opera hatbox

I wish I could tell you that it worked on the black hatboxes too, but I could not get it to work using pale grey printed graphics.  I tried it 4 times and each one was a fail.  Maybe I’m doing it wrong.  Maybe the graphic I chose doesn’t work with pale ink?  I even tried it on both black chalkboard paint and Fusion’s black paint.  I’m not really sure what the deal is, but FYI, I couldn’t get it to work.

Also, I discovered that the Graphics Fairy has a whole bunch of mirror image graphics that are perfect for the hatboxes (or any other transfer image projects).  If you don’t already know about the Graphics Fairy, be sure to check that out here.  This fab graphic is from her site …

hatbox graphic

As is the one on the front of this box.

hatbox graphic 2

Meanwhile, even though I haven’t been painting any furniture lately, I’ve been picking up furniture right and left.  I plan to get started painting some on Sunday.  I’m going to begin with the piece that I picked out for the Rachel Ashwell Shabby Chic paint and the vintage wallpaper from Hannah’s Treasures.

coming soon

I have gone around and around on this project.  I felt like I needed to have just the right piece for this paint.  Not because the paint isn’t versatile, but because I wanted the piece to be worthy of THE Rachel Ashwell paint.  I was originally going to paint the armoire in my own bedroom, but in the end I just wasn’t feeling it.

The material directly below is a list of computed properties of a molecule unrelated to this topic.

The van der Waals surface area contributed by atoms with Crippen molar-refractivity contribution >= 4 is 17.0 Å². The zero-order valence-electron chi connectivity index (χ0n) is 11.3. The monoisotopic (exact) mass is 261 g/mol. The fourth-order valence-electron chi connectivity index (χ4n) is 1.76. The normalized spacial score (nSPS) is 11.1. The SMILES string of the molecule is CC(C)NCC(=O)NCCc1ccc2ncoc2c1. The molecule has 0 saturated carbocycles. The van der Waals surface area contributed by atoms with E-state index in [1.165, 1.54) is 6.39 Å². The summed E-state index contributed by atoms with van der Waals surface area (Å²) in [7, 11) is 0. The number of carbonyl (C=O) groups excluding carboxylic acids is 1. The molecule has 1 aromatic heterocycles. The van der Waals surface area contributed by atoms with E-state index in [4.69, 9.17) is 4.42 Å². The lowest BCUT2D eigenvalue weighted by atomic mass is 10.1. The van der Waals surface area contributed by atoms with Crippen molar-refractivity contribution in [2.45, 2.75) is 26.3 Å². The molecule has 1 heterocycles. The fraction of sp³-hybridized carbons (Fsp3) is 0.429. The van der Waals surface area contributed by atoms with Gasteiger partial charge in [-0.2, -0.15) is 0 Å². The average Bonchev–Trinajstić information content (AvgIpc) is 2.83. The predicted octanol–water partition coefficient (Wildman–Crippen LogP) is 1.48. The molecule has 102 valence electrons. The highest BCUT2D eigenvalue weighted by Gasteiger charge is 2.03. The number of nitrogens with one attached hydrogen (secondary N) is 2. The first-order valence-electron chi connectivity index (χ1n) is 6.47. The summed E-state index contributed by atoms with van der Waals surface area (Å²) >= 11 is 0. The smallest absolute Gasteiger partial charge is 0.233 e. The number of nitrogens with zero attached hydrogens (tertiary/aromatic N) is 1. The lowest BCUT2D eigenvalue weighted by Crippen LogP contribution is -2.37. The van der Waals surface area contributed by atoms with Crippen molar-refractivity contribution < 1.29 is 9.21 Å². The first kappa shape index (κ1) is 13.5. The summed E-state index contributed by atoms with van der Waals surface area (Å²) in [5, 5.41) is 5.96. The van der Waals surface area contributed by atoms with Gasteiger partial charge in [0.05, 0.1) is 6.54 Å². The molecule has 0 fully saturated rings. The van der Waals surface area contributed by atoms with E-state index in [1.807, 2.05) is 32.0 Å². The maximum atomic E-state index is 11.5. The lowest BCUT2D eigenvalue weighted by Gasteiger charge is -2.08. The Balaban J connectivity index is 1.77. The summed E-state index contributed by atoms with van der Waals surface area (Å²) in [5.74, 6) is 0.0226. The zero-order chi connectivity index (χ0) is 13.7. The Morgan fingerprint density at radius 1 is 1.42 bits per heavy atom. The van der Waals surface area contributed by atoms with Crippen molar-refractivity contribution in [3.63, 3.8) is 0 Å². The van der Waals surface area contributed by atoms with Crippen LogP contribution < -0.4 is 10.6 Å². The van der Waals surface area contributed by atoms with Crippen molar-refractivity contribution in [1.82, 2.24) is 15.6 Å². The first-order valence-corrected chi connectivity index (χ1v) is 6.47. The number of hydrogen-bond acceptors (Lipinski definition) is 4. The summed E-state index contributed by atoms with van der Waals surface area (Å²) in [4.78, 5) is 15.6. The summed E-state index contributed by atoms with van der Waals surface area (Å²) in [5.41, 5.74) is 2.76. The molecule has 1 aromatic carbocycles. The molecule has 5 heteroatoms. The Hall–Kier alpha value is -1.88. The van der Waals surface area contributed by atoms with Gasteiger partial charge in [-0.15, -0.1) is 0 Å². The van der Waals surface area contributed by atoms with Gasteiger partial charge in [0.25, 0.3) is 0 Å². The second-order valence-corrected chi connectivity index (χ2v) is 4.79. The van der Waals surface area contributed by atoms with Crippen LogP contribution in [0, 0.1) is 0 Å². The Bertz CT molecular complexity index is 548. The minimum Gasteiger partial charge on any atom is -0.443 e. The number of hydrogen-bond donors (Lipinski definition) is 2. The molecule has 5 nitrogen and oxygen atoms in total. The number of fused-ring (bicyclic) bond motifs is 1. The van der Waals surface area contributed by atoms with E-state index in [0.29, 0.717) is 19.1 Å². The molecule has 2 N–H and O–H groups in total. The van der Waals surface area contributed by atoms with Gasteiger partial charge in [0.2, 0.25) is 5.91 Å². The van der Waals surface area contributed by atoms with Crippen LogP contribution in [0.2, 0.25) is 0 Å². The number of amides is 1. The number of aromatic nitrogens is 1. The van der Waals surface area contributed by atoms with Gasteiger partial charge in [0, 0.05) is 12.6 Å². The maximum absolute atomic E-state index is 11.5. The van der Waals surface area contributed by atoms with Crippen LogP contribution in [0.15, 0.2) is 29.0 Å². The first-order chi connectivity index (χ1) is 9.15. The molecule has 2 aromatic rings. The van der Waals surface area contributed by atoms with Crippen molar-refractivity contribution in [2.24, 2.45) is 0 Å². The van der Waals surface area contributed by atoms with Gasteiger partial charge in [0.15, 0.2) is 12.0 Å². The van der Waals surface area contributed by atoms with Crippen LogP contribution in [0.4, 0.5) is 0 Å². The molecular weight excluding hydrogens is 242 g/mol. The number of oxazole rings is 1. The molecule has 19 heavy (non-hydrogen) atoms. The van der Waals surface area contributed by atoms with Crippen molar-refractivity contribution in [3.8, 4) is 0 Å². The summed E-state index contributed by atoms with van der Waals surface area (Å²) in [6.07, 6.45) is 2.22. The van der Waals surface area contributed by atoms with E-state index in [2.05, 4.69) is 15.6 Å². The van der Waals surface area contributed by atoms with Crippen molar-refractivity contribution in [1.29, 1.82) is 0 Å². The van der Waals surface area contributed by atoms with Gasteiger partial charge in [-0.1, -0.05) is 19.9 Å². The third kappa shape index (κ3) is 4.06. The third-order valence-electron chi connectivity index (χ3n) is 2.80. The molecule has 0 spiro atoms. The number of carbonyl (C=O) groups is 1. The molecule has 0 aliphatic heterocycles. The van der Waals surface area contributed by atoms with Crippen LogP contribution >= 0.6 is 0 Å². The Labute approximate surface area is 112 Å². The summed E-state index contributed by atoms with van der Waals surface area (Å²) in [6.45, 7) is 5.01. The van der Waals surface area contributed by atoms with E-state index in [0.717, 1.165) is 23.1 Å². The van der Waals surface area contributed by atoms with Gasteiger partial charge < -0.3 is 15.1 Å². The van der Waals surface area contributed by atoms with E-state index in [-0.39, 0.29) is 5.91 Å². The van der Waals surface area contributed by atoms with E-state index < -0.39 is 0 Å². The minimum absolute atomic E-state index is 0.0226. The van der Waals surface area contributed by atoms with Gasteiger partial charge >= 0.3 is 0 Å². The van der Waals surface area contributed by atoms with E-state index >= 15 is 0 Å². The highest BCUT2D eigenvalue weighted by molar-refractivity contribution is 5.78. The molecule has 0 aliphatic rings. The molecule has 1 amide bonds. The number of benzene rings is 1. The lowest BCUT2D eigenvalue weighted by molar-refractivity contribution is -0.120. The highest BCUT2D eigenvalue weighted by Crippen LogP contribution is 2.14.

Then I brought home another gorgeous dresser that I was sure would get the Rachel paint.  But in the end I decided that milk paint would be better for that one.

But now I have the perfect piece.  A lovely linen press that Mr. Q picked up for me.  I paid a little more than usual for it, but I think it will have been worth it.  The planned treatment for it is very similar to this linen press that I painted way back in June 2014 …

wallpaper 1

So stay tuned, I hope to have it posted here soon!

4 thoughts on “suburbia.

  1. Sounds like fun. I few years ago we took our kids to our local museum that had displays of kitchens and living rooms going back to each decade. Then you walked through displays of clothing, toys, games, household items, radios, tvs from those same decades. We really enjoyed it and it was fun to show our kids actual pieces of clothing from when we grew up, 60s and 70s. Oh to think we really wore platform shoes and plaid pants!

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    1. That sounds like an awesome museum! I’m a big fan of museums that show everyday sorts of things as opposed to really valuable things. I hate to tell you this, but I think plaid pants might be coming back 😉

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  2. Interesting article…Loved the kitchen stuff…we had the old orange and yellow tupperware canisters…more from the 60’s I think? And the fridges with actual ice cube trays. I can remember spending many a Saturday afternoon with bowls of hot water, with a winter mitten and a hammer “defrosting” (i.e. hammering large chunks of ice”) our stupid freezer. Lol. The good old days huddling with our backs up against the wall in the hallways at school with our hands over our heads, waiting to get “nuked”. Ahhh…a quick trip down memory lane. Looking forward to the Hatbox Saturday party!!!